Feature
Charles Davis

How Long Will Equipment Last?

I had just finished a wonderful dive at Subic Bay, Philippines and was waiting my turn to get back on the dive boat when a diver asked me if I had bought my gear new. I told him I had, about 17 years ago. He replied that my mask was showing its age as was his. We had the same mask, one of the few available 17 /18 years ago that took optical inserts. When we got on-board and started on our surface interval we continued talking of our equipment and experiences with it over the years. The other divers joined in and I will say all were veteran divers. The diver that ask the original question was an Instructor from British Columbia on vacation. Joining the conversation was a technical instructor from the U.K. Two of the divers are pensioners, one also from the U.K., and the other Scotland. They spend about five months here when the weather is cold in their homelands and do at least ten dives a week. The last of our little group was our dive master, Henry.  Henry mostly used the resort's equipment. It has been at least 12 years since I first dived with him.  The area we are diving is a marine sanctuary and local regulations require a dive master in the water each dive.

One of the interesting things was that each of them still had items from their original kit that they still use. Both of the instructor said that they still use the first BCD and regulator they purchased after certification. The gear had been relegated to a secondary role, in both cases they were being used in pool sessions during training. The pensioner from Scotland remarked that he had the same model of Sherwood regulator that I was using. He bought his in 2000 and used it until two years ago. He said he reconfigured his rig and needed a different set up. He said nothing was wrong with it, and it is still in use on the 5 meter hang bar of his dive club back home. He traded in his BCD when he started cold water diving, the BCD did not fit over his dry suit. The other diver said he had purchased gear better suited for tropical waters and it did not fit his style of diving at home as he became more experienced.

 The surface interval was an hour and a half so we covered a lot of ground. Some of it sounded like old people talk, you know things like, these young people don't respect their gear like we did sort of stuff. One of our sub-topics focused on was the need to upgrade. Everyone agree is that your first purchases need to be well thought out. Here are a few of the suggestions:

-> Do not buy the cheapest, pay a little extra to get a better quality that also has a wider range of use. Consider the diving that you might want to try in the future.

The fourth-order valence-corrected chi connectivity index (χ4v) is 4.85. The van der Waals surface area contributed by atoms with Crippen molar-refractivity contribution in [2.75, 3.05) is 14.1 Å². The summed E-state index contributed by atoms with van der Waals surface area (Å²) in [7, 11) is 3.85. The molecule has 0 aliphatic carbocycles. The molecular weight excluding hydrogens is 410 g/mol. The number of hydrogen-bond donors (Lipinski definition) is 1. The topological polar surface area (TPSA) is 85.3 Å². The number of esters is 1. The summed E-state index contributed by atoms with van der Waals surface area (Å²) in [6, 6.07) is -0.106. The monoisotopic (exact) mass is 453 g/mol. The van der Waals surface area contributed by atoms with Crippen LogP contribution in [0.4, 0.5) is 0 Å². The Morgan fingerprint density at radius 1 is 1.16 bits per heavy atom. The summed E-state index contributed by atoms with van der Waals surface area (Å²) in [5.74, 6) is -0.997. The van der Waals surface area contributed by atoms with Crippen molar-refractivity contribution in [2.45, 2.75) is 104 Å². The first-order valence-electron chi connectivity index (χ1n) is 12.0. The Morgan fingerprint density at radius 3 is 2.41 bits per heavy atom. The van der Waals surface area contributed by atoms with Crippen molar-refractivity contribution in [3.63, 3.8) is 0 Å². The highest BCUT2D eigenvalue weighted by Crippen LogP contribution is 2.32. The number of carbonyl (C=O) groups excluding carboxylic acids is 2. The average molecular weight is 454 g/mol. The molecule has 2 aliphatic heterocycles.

-> Do not buy on holiday/ vacation. Buy at your local dive shop. This lessens possible warranty issues, as well as gets you do know your local contacts.

-> Research your purchases and get only brands will an international service support.

-> Keep a service log

If you follow this guidance, then the need to upgrade is driven more by different types of diving then just improving typical recreational diving. Most of the group felt that dive computers are the items that are needed to be upgraded for efficiency and safety. Other items can be used almost indefinitely with proper care and maintenance.

 When I started my open water training in 1998, I purchased my mask with optical inserts, booties, fins and snorkel. A few months later, I purchased my kit.

-> Dacor Nautica BCD – This has integrated weights, which was a key element in selecting the BCD. I never felt comfortable with a weight belt. I still use it and it now has over 450 dives. The color has worn off on a small patch on the right shoulder from friction with the regulator hose. Other than that excellent condition. Never used in the pool.

-> Mares fins- I did not like my first set, so I tried a few different models on some dives and found a set that worked well with me and still do. I have replaced two straps.

-> Sherwood Regulator set/ with octopus.  Also, over 450 dives, annual service. Most service did not need parts.

-> Two instrument console Originally it housed a pressure gauge and depth gauge with a compass on the reverse side. Now it is a pressure gauge and my computer. The original two gauges were destroyed in a boating accident.  A part of the fiberglass hull pulled apart acting like a break on one side. The boat spun around and nearly flipped end over end. Equipment and people flew everywhere.

-> US Diver Snorkel. Did not like the mouthpiece on the original I purchase at the start of class. So, I purchased a new one with my kit. I seldom take it on a dive but do use it at other times.

-> Henderson 3mm shortie- I do not like anything on my arms so I wanted something short sleeved. I retired it after a long life and still using my second 3 mm shortie.

-> Genesis Nitrox Resource. Purchased just a few months after my kit. I still use it but am considering replacing it soon. It does not interface with a computer and it can be time consuming reviewing dives during a surface interval.

-> Mask. I bought this at the beginning of my training but wanted to mention it. The strap has been replaced once. The strap and skirt are discolored, kinda of yellowish. Still, the mask is very functional. I do have to clear it on some dives, but I think it is more age wrinkles on my face than the mask fault.

As you may have noticed from previous articles, I do my best to take care of my gear.  Both with after dive cleaning and periodical services. After a dive trip or monthly if diving locally, I do an extra thorougher cleaning. The image with this article is some of the kit I just mentioned. My gear has been an excellent investment for me, right about $2 a dive and slowly going lower.

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